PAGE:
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Residents troubled by restaurant plans at adjacent gallery in La Jolla

Architects to consult client, present project again at a later date

Project architects to consult client, present project again at a later date

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Tasende Gallery at 820 Prospect St. (designed in 1978 by La Jolla architect Bob Mosher) is less than 10 feet from the historically designated Park Prospect condos (designed by master architect Russell Forester in 1963). Gallery owner Jose Tasende wants to add a restaurant with outdoor seating to his building. Due to the close proximity of the buildings (right) Park Prospect residents are concerned noise, traffic and cooking smells will diminish their quality of life.

Residents of a historically designated condominium building on Prospect Street are concerned that a 100-seat restaurant proposed for Tasende Gallery next door could disrupt their quality of life by generating loud noise, increased traffic, odors and other issues.

Residents of Park Prospect condominiums — designed in 1963 by master architect and La Jolla High School graduate Russell Forester (1920-2002) — attended the March 17 meeting of the Development Permit Review committee (DPR) to voice their concerns, following a second presentation by project designer James Alcorn of La Jolla-based Alcorn & Benton Architects.

The plans call for 70 indoor seats and 30 outdoor seats, and a 650-square-foot addition to accommodate gallery owner Jose Tasende, who will continue to reside in a portion of the building. Alcorn said the restaurant would most likely serve alcohol and probably include indoor “ambient music,” though not live music.

Jim Alcorn of Alcorn & Benton Architects (right) presents plans for a two-story restaurant that Jose Tasende wants to add to his gallery at 820 Prospect St.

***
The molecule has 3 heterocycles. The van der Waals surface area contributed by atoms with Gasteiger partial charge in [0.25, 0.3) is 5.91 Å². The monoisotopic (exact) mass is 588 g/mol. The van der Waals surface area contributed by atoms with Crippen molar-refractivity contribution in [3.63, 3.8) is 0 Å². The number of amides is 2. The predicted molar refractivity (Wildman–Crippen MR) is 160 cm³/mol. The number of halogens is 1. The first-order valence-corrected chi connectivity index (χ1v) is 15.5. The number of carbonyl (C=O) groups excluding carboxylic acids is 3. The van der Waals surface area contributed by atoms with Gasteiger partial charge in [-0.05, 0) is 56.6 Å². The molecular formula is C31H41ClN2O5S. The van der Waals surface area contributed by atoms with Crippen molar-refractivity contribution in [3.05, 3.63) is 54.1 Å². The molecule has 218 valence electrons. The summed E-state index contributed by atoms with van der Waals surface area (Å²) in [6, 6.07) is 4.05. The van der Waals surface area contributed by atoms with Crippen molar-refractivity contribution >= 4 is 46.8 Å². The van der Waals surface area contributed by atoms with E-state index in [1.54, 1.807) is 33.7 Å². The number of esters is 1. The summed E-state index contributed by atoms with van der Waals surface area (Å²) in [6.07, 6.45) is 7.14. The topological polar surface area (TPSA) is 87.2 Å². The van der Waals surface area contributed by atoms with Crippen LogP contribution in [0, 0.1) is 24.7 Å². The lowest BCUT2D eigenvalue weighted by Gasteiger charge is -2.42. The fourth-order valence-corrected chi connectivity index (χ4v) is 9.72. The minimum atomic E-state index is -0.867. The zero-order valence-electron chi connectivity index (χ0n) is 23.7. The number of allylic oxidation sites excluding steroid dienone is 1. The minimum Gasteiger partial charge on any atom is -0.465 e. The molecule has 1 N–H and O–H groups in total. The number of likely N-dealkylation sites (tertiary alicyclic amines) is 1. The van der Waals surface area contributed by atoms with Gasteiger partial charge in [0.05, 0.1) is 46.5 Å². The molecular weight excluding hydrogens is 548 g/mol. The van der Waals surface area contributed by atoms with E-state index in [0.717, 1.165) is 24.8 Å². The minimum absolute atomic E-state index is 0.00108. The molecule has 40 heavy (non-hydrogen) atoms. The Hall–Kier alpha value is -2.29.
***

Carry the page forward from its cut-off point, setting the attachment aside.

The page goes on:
Jim Alcorn of Alcorn & Benton Architects (right) presents plans for a two-story restaurant that Jose Tasende wants to add to his gallery at 820 Prospect St.
Pat Sherman

He assured that the restaurant’s ventilation system would include a “scrubber,” or an air pollution control device that removes particulates and/or gasses from exhaust streams.

The proposed “high-end” restaurant would require valet parking and an agreement to secure at least four additional, off-site parking spaces within a 600-foot radius, Alcorn said. (There are 10 tandem spaces at the rear of the property, though the city’s parking requirement for a mixed-use project is 13 to 14 spaces, he said.)

Bena Fisher, who resides at Park Prospect, read a letter in opposition to the project signed by 22 of 30 condo owners in her building, citing concerns with potential cooking smells, traffic and noise from conversations on the restaurant’s outdoor patio. “I firmly believe that permitting a restaurant use at Tasende Gallery will have a very negative impact on the value of my home,” she said.

Architect Jennifer Luce, who rents a unit at Park Prospect, said that while she “adores” Alcorn and admires his work, she feels the “almost entirely residential” area at the end of the Prospect Street commercial strip where the gallery is located is the wrong place to open a restaurant.

Architect Jennifer Luce, who rents a unit in the Prospect Place building, said that while she admires James Alcorn’s work, she feels Tasende Gallery next door is the wrong place to open a restaurant.
Architect Jennifer Luce, who rents a unit in the Prospect Place building, said that while she admires James Alcorn’s work, she feels Tasende Gallery next door is the wrong place to open a restaurant.

Because Park Prospect owners receive a Mills Act tax break (afforded to the owners of historic properties for maintaining original design features) they are not allowed to replace single-pane windows with newer types that more effectively block sound. Air conditioning, not an original feature, is also not allowed, so residents cool their units in summer by opening windows to the coastal breeze, Luce said.